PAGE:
Saturday, 27 March 2010

The Enemy



Not a pretty sight these Chafer grubs. They really are one of the most loathsome pests in my garden and the battle to control them is not an easy one. They eat away at the fibrous roots of just about anything, much like weevil larvae, gradually weakening the plant which can ultimately result in death. There's a war on you know.

They seem particularly happy dwelling in pots which is bloody unfortunate as I grow a lot of things in containers. I read somewhere that they prefer soil free compost as there's less competition but I'm not convinced. I make my own compost and layer it every now and then with mole hill soil yet still they reside in it. I've lost loads of plants over the years to these little buggers. I say little, they can measure a good inch in length,probably nearer the size of that Ozzie culinary delight the Witchetty grub.

Streuth, bush tucker these ain't mate.



I've recently had to re-pot two topiaried Cupressocyparis Leylandii as they were showing all the signs of root attack. In fact such was the infestation that one of the trees had started leaning in its tub as the grubs had literally undermined it. As I teased the roots away from the old compost I must have revealed thirty or so, all of which were summarily dispatched avec boot!

Luckily they hadn't eaten the roots to a point beyond return, the trees seem quite happy in their new compost so disaster avoided.

There is chemical treatment, but goodness knows soil insecticides seem lethal and not something I wish to use. I believe there are nematodes but I can't source them here in France so maybe I'll try to find them in the UK.



Luckily they don't seem to be present in the citrus tubs. I've just brought these out of winter storage and they seem healthy as anything, the orange on the right (left is a lemon) is covered in buds so blossom isn't far away, all sans the enemy. On we march.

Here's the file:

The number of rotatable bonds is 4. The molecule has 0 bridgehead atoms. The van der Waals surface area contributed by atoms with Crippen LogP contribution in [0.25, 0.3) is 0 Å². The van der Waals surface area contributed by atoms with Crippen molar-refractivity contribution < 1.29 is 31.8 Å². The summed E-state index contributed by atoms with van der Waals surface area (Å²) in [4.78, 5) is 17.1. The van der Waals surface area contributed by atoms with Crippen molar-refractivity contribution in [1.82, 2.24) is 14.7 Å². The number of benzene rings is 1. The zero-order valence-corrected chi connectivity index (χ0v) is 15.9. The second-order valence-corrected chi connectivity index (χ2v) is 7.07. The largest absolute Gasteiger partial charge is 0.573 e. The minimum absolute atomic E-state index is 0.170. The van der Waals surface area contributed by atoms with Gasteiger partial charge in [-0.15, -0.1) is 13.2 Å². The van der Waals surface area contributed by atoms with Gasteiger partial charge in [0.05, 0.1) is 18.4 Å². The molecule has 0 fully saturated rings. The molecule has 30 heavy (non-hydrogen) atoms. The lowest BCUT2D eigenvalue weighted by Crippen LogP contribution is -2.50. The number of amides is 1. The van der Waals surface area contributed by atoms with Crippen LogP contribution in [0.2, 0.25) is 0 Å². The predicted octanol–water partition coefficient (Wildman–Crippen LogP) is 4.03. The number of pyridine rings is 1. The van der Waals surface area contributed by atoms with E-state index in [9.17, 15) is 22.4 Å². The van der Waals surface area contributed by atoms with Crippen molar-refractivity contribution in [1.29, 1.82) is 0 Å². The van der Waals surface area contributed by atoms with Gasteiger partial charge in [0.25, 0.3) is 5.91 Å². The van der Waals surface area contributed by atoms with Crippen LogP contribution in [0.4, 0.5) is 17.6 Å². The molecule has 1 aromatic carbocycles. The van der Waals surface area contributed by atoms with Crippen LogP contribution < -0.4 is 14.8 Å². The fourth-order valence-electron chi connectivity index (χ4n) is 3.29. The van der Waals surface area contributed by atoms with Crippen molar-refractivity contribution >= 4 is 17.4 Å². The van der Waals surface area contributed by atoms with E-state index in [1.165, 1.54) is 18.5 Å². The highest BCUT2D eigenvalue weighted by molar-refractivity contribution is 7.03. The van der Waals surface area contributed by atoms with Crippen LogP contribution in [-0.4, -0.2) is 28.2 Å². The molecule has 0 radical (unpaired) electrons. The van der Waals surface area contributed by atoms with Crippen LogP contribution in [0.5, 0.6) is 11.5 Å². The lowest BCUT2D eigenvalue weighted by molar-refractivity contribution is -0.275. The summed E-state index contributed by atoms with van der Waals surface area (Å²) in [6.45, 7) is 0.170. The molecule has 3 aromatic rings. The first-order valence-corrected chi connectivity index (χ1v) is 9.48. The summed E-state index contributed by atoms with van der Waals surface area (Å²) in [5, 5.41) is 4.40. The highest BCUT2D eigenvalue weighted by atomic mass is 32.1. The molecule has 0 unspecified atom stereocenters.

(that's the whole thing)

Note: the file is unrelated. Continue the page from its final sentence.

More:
29 comments:

  1. You can't eat these? I bet they'd taste great lightly sauteed and dusted in sugar. Maybe a bit of orange reduction? I'm really stretchign here with the lingo.

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  2. Hi Benjamin

    Eat them? why not, all washed down with a good chianti or was that liver? Silence of the chafers.

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  3. Ugh. My mother kept a bantam hen (Henny Penny) when I was little, and she would run around after my mom and gobble these horrible things up as fast as she could, after they'd been unearthed by the garden fork.

    Personally, I would dry them, and reconstitute when out of season with a little boletus broth and serve them on toast with some frizzled sage. Wine...white, I think, slightly petillante, chilled to the bone, maybe from Switzerland?

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  4. Gotta laugh at Benjamin's comment.

    We have them here, I just can't grow Heuchura's at all. They love them.

    Jen

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  5. Grubs... don't get me started. Hate them.

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  6. Marie's right. Can you borrow a few chickens Rob.

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  7. I have them in my garden (US) in my compost pile since last year. My chickens do not like them at all! I put mustard seeds but did not scare grubs either. Looks like we will loose garden this year

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  8. Yuk!

    The chickens are a good idea, but getting into the containers would probably not cross their minds when there's so much to eat on the ground.

    Japanese Beetle grubs look similar.

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  9. I think it's time to move my sage, from the pot (of nice loose compost) to the ground (hard clay, yes!) Our cat Henry used to dig these grubs up, and eat them.

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  10. My neighbor had them. She had little, round, bare spots all over her lawn. She finally had to use a pesticide to rid the lawn of those nasty things. I don't like using chemicals, however, I wouldn't know what else to do. Wishing you luck with their disposal. Carla

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  11. They look a bit similar to Japanese Beetle Grubs. Anything that looks like that probably isn't up to any good.

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  12. I had to scroll quickly past them, yuck! I don't think I've seen them around here although I've seen a lot more Crows in our garden lately and I read that's a sign that there could be grubs. Hope your trees recover.